The question often arises, surely if LGDs are properly bonded to the livestock it will not roam?  This is true to a degree, in those vast open ranges, the bonding works well, however, no matter how tight the bond is between dog and livestock, it will generally not prevent a LGD chasing a coyote a fair distance away. It is their job to ward off predators, not just hang out with the livestock. It is part of their duties to “claim” the territory where the sheep graze by patrolling, barking, chasing predators and scent marking. Staying in the vicinity of the flock is part of their job, but it is not the whole job.  Bonding alone, will not prevent an LGD from leaving the property or the sheep flock. Nothing is more fun for an LGD than to actively chase away yipping and howling critters and expanding their own territory. Dogs do not have the same sense of space as we do, our boundaries and fences are  not necessarily boundaries a LGD would respect.

The solution to this roaming issue is simple; you either go and shepherd the sheep during the hours they graze and tether or kennel the LGD at night when the sheep are back in the fold, or you can move and run a range operation where roaming LGD are not a big problem  or you might have to fence your property to prevent the LGD from leaving your land. 

This Shepherd in Portugal keeps an eye on the dog and goats while grazing. It is the bond between the shepherd, the goats and the dog that keeps the dog from roaming away.

Many LGDs are (unfortunately) not simply contained, what drives them to want to leave are primal instincts and those are powerful. We also know that LGDs seem to have an uncanny ability to find and utilize every weakness in your fence. If you think you have a well contained area, wait until you add an LGD to show you every low spot, crawl space and gap in the fence. LGDs have Houdini like qualities, can shape shift and can clear just about any obstacle. Some people build veritable prisons to contain their LGDs,  others employ the “fence in front of a fence” system, and others throw everything they have to keep their dog contained, woven wire fences, hotwires, buried in the ground anti-dig fences, coyote rollers on gates and to finish it off an invisible fence.

The doubters will point out if you need fencing this good to contain the dog, then surely it will keep the predators out and one would not even need a dog. Yes, that might be true, but if I look at enclosures in zoos to keep wolves in, then I do not doubt that most fences found on ranches, are simply not predator proof enough. The fence on most ranchers are to keep the livestock in, they are not built to keep predators out.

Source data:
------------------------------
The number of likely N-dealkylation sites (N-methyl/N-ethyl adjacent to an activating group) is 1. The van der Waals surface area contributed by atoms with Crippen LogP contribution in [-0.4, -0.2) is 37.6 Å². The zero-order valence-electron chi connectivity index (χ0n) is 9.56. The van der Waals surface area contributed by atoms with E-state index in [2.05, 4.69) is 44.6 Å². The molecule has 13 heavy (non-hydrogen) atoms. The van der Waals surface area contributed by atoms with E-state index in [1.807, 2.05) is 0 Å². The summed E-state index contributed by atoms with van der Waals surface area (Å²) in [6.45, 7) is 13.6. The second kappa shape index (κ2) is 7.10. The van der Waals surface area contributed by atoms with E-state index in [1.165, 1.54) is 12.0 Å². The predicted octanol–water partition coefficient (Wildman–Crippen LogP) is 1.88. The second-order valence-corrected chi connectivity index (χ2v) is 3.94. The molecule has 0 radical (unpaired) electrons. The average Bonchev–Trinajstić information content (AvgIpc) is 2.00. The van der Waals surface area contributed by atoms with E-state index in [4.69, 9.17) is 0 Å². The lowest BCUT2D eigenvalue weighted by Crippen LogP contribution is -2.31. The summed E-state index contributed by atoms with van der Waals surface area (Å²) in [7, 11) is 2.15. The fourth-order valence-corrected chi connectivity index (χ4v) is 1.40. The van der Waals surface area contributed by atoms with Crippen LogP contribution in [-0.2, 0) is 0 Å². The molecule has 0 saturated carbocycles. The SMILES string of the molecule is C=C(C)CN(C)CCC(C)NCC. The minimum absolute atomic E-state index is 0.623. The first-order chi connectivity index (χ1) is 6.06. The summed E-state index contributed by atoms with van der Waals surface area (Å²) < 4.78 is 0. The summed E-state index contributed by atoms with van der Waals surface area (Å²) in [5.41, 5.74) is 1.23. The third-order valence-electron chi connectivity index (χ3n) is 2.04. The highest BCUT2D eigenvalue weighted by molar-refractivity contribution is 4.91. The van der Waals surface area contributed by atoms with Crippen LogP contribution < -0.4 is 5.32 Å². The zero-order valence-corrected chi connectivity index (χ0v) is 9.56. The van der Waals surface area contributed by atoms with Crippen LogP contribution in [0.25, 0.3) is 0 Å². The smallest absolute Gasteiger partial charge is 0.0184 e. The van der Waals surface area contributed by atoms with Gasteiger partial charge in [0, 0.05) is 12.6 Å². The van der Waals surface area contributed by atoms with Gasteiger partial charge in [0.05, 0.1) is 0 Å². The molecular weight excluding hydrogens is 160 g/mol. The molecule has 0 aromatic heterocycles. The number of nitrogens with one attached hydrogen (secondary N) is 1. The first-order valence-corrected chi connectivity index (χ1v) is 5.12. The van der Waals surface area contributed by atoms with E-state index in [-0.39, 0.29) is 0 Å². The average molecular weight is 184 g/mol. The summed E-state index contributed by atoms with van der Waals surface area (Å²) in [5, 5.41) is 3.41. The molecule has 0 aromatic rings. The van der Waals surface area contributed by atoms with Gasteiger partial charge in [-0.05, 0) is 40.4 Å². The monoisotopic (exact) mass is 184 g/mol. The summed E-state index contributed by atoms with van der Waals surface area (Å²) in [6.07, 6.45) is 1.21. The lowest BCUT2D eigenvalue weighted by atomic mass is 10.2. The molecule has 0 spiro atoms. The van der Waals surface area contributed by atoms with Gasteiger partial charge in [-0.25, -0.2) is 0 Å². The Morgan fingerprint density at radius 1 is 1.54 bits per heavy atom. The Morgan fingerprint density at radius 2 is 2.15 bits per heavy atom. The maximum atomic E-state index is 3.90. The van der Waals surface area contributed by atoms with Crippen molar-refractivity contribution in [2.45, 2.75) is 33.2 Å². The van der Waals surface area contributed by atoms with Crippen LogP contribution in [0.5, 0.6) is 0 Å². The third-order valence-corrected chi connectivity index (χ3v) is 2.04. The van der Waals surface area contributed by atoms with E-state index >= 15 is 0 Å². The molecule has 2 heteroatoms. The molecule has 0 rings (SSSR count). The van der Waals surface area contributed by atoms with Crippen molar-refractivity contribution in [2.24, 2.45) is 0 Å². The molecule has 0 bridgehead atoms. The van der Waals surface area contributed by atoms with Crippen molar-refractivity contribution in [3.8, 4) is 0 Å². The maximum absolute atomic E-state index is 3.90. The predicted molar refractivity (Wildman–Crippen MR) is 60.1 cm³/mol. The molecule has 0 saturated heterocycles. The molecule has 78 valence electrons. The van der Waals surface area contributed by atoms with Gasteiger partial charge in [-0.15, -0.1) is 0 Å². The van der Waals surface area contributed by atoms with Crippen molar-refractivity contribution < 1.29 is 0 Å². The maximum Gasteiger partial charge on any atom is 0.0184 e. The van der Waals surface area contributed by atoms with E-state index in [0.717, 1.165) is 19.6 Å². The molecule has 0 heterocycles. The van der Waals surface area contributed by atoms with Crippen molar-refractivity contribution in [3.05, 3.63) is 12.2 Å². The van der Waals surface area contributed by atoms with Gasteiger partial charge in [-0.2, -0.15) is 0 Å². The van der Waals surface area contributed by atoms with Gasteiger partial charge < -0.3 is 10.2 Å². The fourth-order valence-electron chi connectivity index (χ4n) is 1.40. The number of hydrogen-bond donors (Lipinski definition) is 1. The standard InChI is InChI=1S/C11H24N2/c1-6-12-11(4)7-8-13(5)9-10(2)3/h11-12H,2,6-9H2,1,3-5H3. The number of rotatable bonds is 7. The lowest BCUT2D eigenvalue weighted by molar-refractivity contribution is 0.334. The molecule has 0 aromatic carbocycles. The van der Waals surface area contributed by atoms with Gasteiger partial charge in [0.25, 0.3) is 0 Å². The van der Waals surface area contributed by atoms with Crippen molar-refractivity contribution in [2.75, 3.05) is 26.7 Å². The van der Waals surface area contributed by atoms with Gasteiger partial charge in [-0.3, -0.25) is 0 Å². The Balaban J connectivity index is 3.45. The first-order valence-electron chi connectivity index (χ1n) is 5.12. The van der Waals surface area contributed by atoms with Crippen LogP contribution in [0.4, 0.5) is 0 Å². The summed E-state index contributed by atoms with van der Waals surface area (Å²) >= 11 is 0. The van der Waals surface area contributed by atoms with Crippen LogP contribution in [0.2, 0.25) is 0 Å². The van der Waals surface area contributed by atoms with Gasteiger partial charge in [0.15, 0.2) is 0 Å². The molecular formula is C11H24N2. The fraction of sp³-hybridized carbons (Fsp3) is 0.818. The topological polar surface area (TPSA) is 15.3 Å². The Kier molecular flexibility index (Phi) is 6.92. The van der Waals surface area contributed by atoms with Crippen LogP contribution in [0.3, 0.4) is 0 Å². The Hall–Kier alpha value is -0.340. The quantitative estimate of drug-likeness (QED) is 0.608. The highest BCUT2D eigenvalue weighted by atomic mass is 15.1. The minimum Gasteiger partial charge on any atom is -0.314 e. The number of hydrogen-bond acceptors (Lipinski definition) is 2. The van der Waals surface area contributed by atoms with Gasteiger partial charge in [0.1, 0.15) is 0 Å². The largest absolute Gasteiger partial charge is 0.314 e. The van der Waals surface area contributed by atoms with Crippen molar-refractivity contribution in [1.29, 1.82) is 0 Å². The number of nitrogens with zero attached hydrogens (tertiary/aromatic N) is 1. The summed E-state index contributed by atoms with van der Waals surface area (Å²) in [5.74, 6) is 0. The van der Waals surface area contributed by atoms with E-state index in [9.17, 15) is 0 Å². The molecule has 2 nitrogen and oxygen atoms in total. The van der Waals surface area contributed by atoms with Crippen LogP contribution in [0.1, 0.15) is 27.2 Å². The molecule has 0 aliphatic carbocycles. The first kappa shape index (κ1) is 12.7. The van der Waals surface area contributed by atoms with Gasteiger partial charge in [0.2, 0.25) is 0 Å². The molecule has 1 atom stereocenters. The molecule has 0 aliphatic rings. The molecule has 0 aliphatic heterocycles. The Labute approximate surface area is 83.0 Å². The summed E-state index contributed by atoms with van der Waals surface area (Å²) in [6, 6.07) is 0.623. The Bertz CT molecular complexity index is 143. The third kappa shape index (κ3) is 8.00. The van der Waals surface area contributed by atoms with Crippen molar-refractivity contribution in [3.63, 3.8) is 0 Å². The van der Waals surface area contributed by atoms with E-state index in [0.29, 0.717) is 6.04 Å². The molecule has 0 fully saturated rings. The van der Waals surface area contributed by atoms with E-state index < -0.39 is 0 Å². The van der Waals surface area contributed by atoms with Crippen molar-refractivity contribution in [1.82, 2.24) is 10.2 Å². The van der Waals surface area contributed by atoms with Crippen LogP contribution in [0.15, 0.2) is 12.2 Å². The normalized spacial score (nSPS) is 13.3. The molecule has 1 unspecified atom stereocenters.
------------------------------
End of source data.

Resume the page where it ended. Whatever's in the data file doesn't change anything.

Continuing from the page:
We have good fences, (bison woven wire fence with hot-wires over top) and, we have bears, wolves, coyotes, lynx, cougars and all the ungulates and moose all within our fenced areas. The fences do not keep the wildlife out but are good enough to keep our livestock and LGD in.

I think the biggest “trick” to keeping the livestock guardian dog contained is to ensure it is happy to want to live with the livestock (bonded and content), that its social needs are met either with contact from humans or other pack members, possibly spay and neutering to reduce any hormonal desires to find  a mate and some fence training. Teaching the pup to respect boundaries and fences is easier done than trying to break the habit of roaming. Roaming is a self rewarding behaviour, and those behaviours are generally very hard to stop. Every time the dog gets to leave, reinforces his own desire to go.

I do not think that fences have to be excessive, if it is good enough (except for barb wire strands) to contain the livestock, the fence should be sufficient to contain the dog. I do like to have a starter pasture that is very well fenced that I can use as my teaching pasture. I use this area to bond the pups to the livestock, and the pup learns early on that fences and boundaries need to be respected. If a pup does find its way out of the pasture, we make the experience outside the pasture quite unpleasant and the pup is returned to the pasture directly. We always make time to ensure that the training field fences are excellent. If we notice a pup has a desire to leave, we will rig up a learning situation. If the pup likes to dig, we will run a strand of hot-wire of on the outside of the fence so if he is trying to crawl under, he will get zapped. If he is a climber an offset hot-wire over top will help with that. We make sure we never talk to the pup over the fence, as this encourages the pup to stand up against the fence. We teach them about electric sheep nets as much of our summer grazing for the sheep are in nets. Most importantly, we spend time to ensure the pup is happy and content being where he is. We will have a mature companion dog in this area, the pup is in with kind livestock, he has a nice place to sleep and eat without the livestock bullying the pup, and we spend a fair amount of time with the pup in that area. In this way his needs are met, food, shelter and companionship (livestock, another dog and human).